Technology. sergeant. Matthew Byous answers a question from an Airman about repairing equipment at RAF Lakenheath, England, March 24, 2022. Byous, a third-generation Airman, was part of a task force looking for ways to help commanders and their subordinates to communicate better. (Kyle Alvarez/Stars and Stripes)

RAF LAKENHEATH, England — Tech. sergeant. Matthew Byous once felt ignored by his leaders, but someone in high places was listening when he spoke out on Facebook about suicide prevention.

Now, he’s part of an effort to fix the problem, and he’s doing it with the support of the service’s top enlisted airman.

Late last year, Chief Master Sgt. of the Air Force JoAnne Bass expressed concern, urging service leaders to stave off suicide through “genuine connection, compassion, and presence.” Initially, that sentiment rang hollow for the Lakenheath-based airman.

“You can say this,” Byous wrote in a comment on Bass’ November 2021 post. “But until frontline supervisors live it. Until squadron and group commanders understand how their people are treated. This falls on deaf ears for those of us who have seen friends, co-workers and family members commit suicide.

These candid remarks caught the attention of a former supervisor, Major Sean Frietag, who invited Byous to a task force that was looking at ways to help commanders communicate better with their subordinates.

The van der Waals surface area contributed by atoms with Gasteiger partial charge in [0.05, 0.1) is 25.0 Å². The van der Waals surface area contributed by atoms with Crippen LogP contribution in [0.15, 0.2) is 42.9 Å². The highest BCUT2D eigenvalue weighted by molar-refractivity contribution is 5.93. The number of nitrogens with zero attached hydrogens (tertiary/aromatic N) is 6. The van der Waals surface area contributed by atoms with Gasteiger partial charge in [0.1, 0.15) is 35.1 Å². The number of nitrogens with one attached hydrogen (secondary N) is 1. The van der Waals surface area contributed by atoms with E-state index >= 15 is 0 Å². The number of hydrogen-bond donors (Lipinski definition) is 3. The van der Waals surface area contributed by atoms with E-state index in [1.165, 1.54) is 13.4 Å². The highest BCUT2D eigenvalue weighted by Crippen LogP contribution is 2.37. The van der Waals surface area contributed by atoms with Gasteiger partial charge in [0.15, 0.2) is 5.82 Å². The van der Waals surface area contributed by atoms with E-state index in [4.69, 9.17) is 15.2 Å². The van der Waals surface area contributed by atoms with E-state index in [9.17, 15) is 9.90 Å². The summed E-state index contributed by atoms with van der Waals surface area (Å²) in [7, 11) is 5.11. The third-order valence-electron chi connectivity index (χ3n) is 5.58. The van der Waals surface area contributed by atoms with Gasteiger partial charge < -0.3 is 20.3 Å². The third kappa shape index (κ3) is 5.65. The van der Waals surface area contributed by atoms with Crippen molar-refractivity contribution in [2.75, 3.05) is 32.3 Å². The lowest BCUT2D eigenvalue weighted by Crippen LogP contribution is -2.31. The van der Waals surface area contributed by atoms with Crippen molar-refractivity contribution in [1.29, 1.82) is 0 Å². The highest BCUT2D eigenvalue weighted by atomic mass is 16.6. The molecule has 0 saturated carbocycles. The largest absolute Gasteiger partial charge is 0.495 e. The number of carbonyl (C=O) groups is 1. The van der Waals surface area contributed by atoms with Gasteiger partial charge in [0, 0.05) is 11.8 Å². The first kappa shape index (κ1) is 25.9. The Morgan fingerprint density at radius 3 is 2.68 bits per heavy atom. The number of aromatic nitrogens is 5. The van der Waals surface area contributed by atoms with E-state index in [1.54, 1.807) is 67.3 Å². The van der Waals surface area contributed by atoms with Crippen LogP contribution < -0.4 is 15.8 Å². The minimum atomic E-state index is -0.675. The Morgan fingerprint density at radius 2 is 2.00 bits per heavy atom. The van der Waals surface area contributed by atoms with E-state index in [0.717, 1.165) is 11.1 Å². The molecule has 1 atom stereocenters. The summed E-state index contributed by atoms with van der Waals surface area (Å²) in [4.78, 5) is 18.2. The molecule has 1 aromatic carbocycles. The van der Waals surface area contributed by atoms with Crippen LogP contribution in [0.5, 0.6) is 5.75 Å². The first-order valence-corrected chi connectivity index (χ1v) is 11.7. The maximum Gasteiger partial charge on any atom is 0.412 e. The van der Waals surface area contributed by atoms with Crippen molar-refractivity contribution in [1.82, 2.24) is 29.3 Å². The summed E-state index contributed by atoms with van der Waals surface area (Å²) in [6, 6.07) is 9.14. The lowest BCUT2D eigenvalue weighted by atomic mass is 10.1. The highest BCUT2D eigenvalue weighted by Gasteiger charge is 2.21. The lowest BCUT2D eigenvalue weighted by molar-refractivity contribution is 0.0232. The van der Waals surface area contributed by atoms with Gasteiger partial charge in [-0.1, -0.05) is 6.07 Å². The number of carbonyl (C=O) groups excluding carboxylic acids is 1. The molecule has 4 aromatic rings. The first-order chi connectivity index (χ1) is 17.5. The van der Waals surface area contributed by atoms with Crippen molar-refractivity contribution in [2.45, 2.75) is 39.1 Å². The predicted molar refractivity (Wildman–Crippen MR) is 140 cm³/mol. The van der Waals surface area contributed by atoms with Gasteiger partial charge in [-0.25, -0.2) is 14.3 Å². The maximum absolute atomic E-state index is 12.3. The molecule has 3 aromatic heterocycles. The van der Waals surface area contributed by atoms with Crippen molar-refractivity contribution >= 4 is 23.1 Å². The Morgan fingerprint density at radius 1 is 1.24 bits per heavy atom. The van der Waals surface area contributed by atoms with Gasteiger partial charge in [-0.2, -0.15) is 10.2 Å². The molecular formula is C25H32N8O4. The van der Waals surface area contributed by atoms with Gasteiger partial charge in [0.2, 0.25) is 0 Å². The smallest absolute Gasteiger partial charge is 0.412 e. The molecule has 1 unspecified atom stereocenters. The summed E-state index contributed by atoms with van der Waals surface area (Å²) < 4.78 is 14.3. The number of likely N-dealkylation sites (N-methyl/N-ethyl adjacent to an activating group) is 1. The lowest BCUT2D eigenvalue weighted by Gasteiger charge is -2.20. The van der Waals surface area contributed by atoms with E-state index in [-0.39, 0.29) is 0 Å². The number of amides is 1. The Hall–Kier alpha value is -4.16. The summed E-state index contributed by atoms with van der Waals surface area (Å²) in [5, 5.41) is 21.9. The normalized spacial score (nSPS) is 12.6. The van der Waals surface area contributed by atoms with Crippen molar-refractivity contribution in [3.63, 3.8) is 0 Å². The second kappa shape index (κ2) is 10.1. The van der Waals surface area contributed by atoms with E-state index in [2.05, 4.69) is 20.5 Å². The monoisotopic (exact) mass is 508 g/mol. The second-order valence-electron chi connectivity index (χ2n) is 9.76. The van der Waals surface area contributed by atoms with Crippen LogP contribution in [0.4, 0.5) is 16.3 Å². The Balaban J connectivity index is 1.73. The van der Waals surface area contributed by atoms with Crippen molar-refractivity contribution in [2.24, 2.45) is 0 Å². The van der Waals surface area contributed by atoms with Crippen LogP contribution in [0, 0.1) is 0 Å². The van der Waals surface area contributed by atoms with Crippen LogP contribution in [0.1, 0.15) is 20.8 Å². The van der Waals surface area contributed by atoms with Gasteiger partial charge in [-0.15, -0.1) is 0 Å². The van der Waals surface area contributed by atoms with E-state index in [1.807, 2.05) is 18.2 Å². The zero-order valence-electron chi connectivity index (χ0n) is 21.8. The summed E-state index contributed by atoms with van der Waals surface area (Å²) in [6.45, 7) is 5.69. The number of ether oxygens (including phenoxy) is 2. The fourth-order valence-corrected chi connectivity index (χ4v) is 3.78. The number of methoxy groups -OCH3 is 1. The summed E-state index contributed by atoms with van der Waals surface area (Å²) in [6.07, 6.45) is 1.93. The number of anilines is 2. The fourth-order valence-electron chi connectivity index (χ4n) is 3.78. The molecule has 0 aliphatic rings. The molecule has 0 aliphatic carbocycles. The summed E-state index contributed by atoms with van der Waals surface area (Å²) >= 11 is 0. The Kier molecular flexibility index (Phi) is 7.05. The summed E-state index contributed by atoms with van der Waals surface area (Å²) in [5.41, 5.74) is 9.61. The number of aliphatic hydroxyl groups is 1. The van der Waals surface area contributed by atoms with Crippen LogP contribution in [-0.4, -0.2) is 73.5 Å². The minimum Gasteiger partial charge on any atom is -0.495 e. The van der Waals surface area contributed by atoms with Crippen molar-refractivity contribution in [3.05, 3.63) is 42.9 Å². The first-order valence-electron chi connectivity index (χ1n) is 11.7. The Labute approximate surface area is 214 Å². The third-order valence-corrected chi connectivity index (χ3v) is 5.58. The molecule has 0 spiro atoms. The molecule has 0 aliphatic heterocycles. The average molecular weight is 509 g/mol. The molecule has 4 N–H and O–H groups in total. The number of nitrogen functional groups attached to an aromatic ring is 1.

Earlier this year, the group pitched Bass on a new micro-investigation tool known as Foundations, which some say can help alleviate thorny issues plaguing the force, including suicide.

“I couldn’t be more excited about the work being done on the Foundations program,” Bass said, praising the work of Byous, Frietag and Tech. sergeant. Devan Trammel. “They’re transforming the way our Airmen provide feedback to help better shape their organizations…I’d love to see that force-wide.”

After working with Trammel, the Foundations program manager, Byous persuaded 48 Equipment Maintenance Squadron Lakenheath to become one of more than 40 units to adopt the tool, which aims to create a climate of healthy command where Airmen feel safe to raise concerns and challenge the status quo. It has been in beta testing for over a year.

Byous Squadron’s adoption of Foundations follows the December 2021 death of Airman 1st Class Camden Mello, a crew chief assigned to 748 Aircraft Maintenance Squadron Lakenheath who authorities say died by suicide.

In a Facebook post about Mello’s death, Wing Commander Col. Jason Camilletti was exceptionally candid, telling Airmen they are loved and important and providing information on suicide prevention.

Byous said the death was not the only local suicide in the past three years, although Air Force officials in England were unable to provide a figure. The deaths came amid a service-wide push to stop suicides.

Technology.  sergeant.  Matthew Byous stands in front of an F-35A Lightning II at 48 Equipment Maintenance Squadron at RAF Lakenheath, England, March 24, 2022. Byous, a third-generation airman, served on a task force seeking ways to help commanders and subordinates communicate better.